The views expressed in this opinion piece do not necessarily reflect the views of Animals Australia.
VICTORIA'S animal-protection law largely fails to protect animals. In fact, it institutionalises widespread animal suffering. Why? Because the Prevention of Cruelty to Animals Act 1986, in effect, exempts the overwhelming mass of animals from its protection.
How? By sanctioning "codes of practice" - usually favouring the interests of producers over animal welfare - as a defence or exemption from prosecution under the act.
For example, the Code of Accepted Farming Practice for the welfare of poultry permits the confinement of a battery hen on a floor area about three quarters the size of an A4 sheet of paper. Such enduring close confinement would ordinarily fall within one of the act's cruelty offences.
As such confinement complies with the relevant code of practice, however, the act does not apply.
The act defines a "farm animal" to include "cattle, sheep, pigs, poultry". This means, for example, that intensively confined pigs and poultry may be exempted from the act's reach. Yet this is where acute suffering occurs daily. And in enormous numbers. Contemplate the sow's plight in a gestation stall or farrowing crate - Australia-wide about 300,000 annually. Or the plight of the nation's battery hens - 13 million annually. Or that of broiler hens - 420 million annually.
Suffering is suffering, and does not cease at the borders of human experience. The challenge, then, also lies in the sheer quantity of animal suffering: hundreds of millions of the nation's animals every year. To allay it in Victoria will require the statute's unqualified acknowledgement that animals should be treated humanely.
Who is responsible for initiating and creating these "codes of practice"? In Victoria, it is the Minister for Primary Industries and his department - the very people charged under the act with its administration and enforcement.
Codes are produced by the self-styled "Animal Welfare Committee" within the Australian Primary Industries Council system. Like its federal and other state counterparts, the Victorian Department of Primary Industries is a member of the "Animal Welfare Committee". This "Animal Welfare Committee" produces national model codes. In Victoria, these codes are then incorporated into our animal protection legal regime by the Governor in Council on the recommendation of the Minister for Primary Industries.
The bias of the codes on threshold welfare questions is obvious. Take the model Domestic Poultry Code, 4th edition. Its introduction tritely observes: "It is noted that there are particular behaviours such as perching, the ability to fully stretch and to lay eggs in a nest that are not currently possible in certain (caged) poultry housing systems. It is further noted that the ability to manage disease is influenced by the housing system. These issues will remain the subject of debate and review."
Matters central to the almost universally acknowledged bleak existence of the battery hen are thus put on hold. Indeed, the preface to the model code notes: "The following Code will be further reviewed in 2010, although an earlier review will be implemented if technologies offering significant welfare benefits are available."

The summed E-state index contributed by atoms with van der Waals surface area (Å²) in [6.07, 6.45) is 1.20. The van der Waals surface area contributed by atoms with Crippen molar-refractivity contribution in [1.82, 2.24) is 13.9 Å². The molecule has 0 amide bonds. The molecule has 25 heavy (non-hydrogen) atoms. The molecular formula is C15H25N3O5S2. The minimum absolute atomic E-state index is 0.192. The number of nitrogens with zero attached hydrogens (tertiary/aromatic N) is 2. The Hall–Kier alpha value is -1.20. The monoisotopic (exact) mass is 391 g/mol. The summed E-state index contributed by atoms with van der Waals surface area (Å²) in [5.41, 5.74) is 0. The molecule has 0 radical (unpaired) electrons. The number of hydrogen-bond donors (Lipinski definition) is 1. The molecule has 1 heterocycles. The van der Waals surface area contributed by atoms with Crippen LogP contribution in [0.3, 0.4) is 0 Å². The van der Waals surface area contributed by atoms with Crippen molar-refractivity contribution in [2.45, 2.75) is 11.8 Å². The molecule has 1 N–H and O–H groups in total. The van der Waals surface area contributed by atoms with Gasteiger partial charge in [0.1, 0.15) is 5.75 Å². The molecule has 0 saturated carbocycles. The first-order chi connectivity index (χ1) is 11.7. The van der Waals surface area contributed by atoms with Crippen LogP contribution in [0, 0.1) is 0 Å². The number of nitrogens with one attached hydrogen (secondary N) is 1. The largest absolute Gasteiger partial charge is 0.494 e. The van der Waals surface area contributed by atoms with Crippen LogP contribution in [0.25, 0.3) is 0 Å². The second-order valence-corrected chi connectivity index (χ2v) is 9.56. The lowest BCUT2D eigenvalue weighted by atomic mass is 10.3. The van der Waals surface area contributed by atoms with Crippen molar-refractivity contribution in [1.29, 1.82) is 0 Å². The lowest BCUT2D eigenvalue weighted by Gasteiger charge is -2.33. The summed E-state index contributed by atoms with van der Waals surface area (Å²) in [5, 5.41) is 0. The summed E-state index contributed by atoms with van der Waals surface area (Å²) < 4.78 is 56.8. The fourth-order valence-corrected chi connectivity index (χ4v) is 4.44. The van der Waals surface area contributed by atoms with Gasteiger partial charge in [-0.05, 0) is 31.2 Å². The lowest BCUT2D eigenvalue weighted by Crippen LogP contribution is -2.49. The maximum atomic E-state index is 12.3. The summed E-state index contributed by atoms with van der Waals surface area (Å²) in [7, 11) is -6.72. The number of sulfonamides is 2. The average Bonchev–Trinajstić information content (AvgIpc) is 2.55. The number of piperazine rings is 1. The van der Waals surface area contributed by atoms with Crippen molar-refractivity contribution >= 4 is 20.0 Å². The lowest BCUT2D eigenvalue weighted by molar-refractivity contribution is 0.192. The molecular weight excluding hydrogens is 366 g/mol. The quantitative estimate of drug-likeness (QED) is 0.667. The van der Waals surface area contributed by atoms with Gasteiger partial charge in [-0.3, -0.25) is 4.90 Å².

Similar statements appear in the Victorian code published in December 2003.
Meanwhile, Council of Europe conventions and European Union legislation provide ultimately for banning battery hens, and their phasing out in the interim.
In the United States and Canada, each country's largest pork producer has just flagged that it will phase out sow gestation stalls in acknowledgement of public opinion and consumer sentiment. No holding on for significant new technologies or cost savings.
Further, enforcement of what remains of the Victorian act's protective reach is left in substantive respects to the RSPCA, a charity with limited resources. In an age in which individuals may be backed by a producer body or a fighting fund, how can a charity also be expected to risk an adverse costs outcome in a difficult or protracted prosecution? Only the state has the resources necessary to enforce a public interest statute, especially such a potentially wide-ranging one. It should do so, but the department's enforcement record is a modest one.
On the detection of offences, the vital power to permit random inspection of premises (such as a battery hen shed) lies tightly controlled by the Minister for Primary Industries or his delegate. This power is exercised sparingly.
Otherwise, for an RSPCA or police inspector to have the necessary "reasonable grounds" to enter premises would need a departing employee to make a complaint (infrequent) or the co-operation of the relevant producer (unlikely).
Inspectors' other powers of inspection are also materially deficient.
If the true scale of animal suffering were to be acknowledged, the ministerial and departmental role since 1980 in subverting the protective reach of the act would connote an abandonment of public responsibility. It is no coincidence that about 1980 the voice of the animal welfare movement began to be heard.
The administration and enforcement of the act should be assigned to the Attorney-General and his department. At least then, the self-evident conflict of interest would cease, and some hope could be kindled of extended animal protection.
For the present, the legal regime is a public scandal. And this affront to the public interest is likely to continue as long as the fox remains in charge of the chickens.
Graeme McEwen chairs the Barristers Animal Welfare Panel